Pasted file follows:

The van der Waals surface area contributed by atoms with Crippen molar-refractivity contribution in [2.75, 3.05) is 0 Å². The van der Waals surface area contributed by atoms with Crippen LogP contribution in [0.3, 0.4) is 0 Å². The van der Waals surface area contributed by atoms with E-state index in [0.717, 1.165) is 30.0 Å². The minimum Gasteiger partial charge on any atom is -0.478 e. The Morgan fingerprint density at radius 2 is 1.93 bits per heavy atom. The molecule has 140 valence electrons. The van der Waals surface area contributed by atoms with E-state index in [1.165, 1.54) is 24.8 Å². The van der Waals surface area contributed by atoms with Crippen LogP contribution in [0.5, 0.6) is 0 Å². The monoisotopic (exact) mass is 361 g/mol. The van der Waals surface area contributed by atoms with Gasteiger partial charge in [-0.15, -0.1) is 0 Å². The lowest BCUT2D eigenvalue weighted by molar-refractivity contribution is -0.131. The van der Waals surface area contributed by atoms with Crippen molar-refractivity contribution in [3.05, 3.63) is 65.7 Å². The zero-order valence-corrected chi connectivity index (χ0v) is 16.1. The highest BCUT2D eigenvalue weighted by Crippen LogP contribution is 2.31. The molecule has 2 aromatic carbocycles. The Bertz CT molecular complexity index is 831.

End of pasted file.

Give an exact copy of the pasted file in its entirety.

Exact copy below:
The van der Waals surface area contributed by atoms with Crippen molar-refractivity contribution in [2.75, 3.05) is 0 Å². The van der Waals surface area contributed by atoms with Crippen LogP contribution in [0.3, 0.4) is 0 Å². The van der Waals surface area contributed by atoms with E-state index in [0.717, 1.165) is 30.0 Å². The minimum Gasteiger partial charge on any atom is -0.478 e. The Morgan fingerprint density at radius 2 is 1.93 bits per heavy atom. The molecule has 140 valence electrons. The van der Waals surface area contributed by atoms with E-state index in [1.165, 1.54) is 24.8 Å². The van der Waals surface area contributed by atoms with Crippen LogP contribution in [0.5, 0.6) is 0 Å². The monoisotopic (exact) mass is 361 g/mol. The van der Waals surface area contributed by atoms with Gasteiger partial charge in [-0.15, -0.1) is 0 Å². The lowest BCUT2D eigenvalue weighted by molar-refractivity contribution is -0.131. The van der Waals surface area contributed by atoms with Crippen molar-refractivity contribution in [3.05, 3.63) is 65.7 Å². The zero-order valence-corrected chi connectivity index (χ0v) is 16.1. The highest BCUT2D eigenvalue weighted by Crippen LogP contribution is 2.31. The molecule has 2 aromatic carbocycles. The Bertz CT molecular complexity index is 831.